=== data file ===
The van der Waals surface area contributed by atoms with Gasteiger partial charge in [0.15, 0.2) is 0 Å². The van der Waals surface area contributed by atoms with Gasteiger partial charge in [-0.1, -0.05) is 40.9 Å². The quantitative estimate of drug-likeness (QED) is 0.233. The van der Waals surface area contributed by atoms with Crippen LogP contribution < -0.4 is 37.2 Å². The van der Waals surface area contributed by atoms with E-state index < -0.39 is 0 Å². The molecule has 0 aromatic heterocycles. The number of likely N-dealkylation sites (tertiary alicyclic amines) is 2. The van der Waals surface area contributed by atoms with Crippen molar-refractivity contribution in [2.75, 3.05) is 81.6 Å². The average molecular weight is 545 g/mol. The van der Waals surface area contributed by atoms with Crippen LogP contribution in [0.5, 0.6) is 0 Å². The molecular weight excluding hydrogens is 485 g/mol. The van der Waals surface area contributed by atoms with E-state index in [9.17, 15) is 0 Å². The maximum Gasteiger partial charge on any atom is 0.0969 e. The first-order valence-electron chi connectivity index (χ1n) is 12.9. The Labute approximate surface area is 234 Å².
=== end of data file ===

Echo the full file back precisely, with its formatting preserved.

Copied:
The van der Waals surface area contributed by atoms with Gasteiger partial charge in [0.15, 0.2) is 0 Å². The van der Waals surface area contributed by atoms with Gasteiger partial charge in [-0.1, -0.05) is 40.9 Å². The quantitative estimate of drug-likeness (QED) is 0.233. The van der Waals surface area contributed by atoms with Crippen LogP contribution < -0.4 is 37.2 Å². The van der Waals surface area contributed by atoms with E-state index < -0.39 is 0 Å². The molecule has 0 aromatic heterocycles. The number of likely N-dealkylation sites (tertiary alicyclic amines) is 2. The van der Waals surface area contributed by atoms with Crippen molar-refractivity contribution in [2.75, 3.05) is 81.6 Å². The average molecular weight is 545 g/mol. The van der Waals surface area contributed by atoms with Crippen LogP contribution in [0.5, 0.6) is 0 Å². The molecular weight excluding hydrogens is 485 g/mol. The van der Waals surface area contributed by atoms with E-state index in [9.17, 15) is 0 Å². The maximum Gasteiger partial charge on any atom is 0.0969 e. The first-order valence-electron chi connectivity index (χ1n) is 12.9. The Labute approximate surface area is 234 Å².